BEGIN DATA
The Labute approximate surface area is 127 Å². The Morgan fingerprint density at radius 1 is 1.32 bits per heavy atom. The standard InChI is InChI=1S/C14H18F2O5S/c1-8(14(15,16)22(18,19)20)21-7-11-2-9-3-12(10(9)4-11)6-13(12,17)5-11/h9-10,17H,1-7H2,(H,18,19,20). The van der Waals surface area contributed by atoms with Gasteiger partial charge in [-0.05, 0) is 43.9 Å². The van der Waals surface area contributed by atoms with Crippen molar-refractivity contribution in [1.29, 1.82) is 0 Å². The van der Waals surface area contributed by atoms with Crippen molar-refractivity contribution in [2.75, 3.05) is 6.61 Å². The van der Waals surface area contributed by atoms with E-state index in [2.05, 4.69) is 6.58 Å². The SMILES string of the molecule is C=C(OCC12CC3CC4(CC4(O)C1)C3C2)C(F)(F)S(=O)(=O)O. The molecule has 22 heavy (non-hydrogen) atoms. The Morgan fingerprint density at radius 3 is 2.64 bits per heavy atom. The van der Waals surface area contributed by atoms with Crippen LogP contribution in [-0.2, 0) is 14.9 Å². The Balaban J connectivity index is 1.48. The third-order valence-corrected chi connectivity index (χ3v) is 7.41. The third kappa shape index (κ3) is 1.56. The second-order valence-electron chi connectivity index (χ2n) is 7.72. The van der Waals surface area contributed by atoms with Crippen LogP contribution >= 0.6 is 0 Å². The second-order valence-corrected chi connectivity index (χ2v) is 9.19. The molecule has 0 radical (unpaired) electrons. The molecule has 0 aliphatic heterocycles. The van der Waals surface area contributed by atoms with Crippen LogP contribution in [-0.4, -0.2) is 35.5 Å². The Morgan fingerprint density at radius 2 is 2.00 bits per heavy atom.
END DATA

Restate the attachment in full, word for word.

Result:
The Labute approximate surface area is 127 Å². The Morgan fingerprint density at radius 1 is 1.32 bits per heavy atom. The standard InChI is InChI=1S/C14H18F2O5S/c1-8(14(15,16)22(18,19)20)21-7-11-2-9-3-12(10(9)4-11)6-13(12,17)5-11/h9-10,17H,1-7H2,(H,18,19,20). The van der Waals surface area contributed by atoms with Gasteiger partial charge in [-0.05, 0) is 43.9 Å². The van der Waals surface area contributed by atoms with Crippen molar-refractivity contribution in [1.29, 1.82) is 0 Å². The van der Waals surface area contributed by atoms with Crippen molar-refractivity contribution in [2.75, 3.05) is 6.61 Å². The van der Waals surface area contributed by atoms with E-state index in [2.05, 4.69) is 6.58 Å². The SMILES string of the molecule is C=C(OCC12CC3CC4(CC4(O)C1)C3C2)C(F)(F)S(=O)(=O)O. The molecule has 22 heavy (non-hydrogen) atoms. The Morgan fingerprint density at radius 3 is 2.64 bits per heavy atom. The van der Waals surface area contributed by atoms with Crippen LogP contribution in [-0.2, 0) is 14.9 Å². The Balaban J connectivity index is 1.48. The third-order valence-corrected chi connectivity index (χ3v) is 7.41. The third kappa shape index (κ3) is 1.56. The second-order valence-electron chi connectivity index (χ2n) is 7.72. The van der Waals surface area contributed by atoms with Crippen LogP contribution >= 0.6 is 0 Å². The second-order valence-corrected chi connectivity index (χ2v) is 9.19. The molecule has 0 radical (unpaired) electrons. The molecule has 0 aliphatic heterocycles. The van der Waals surface area contributed by atoms with Crippen LogP contribution in [-0.4, -0.2) is 35.5 Å². The Morgan fingerprint density at radius 2 is 2.00 bits per heavy atom.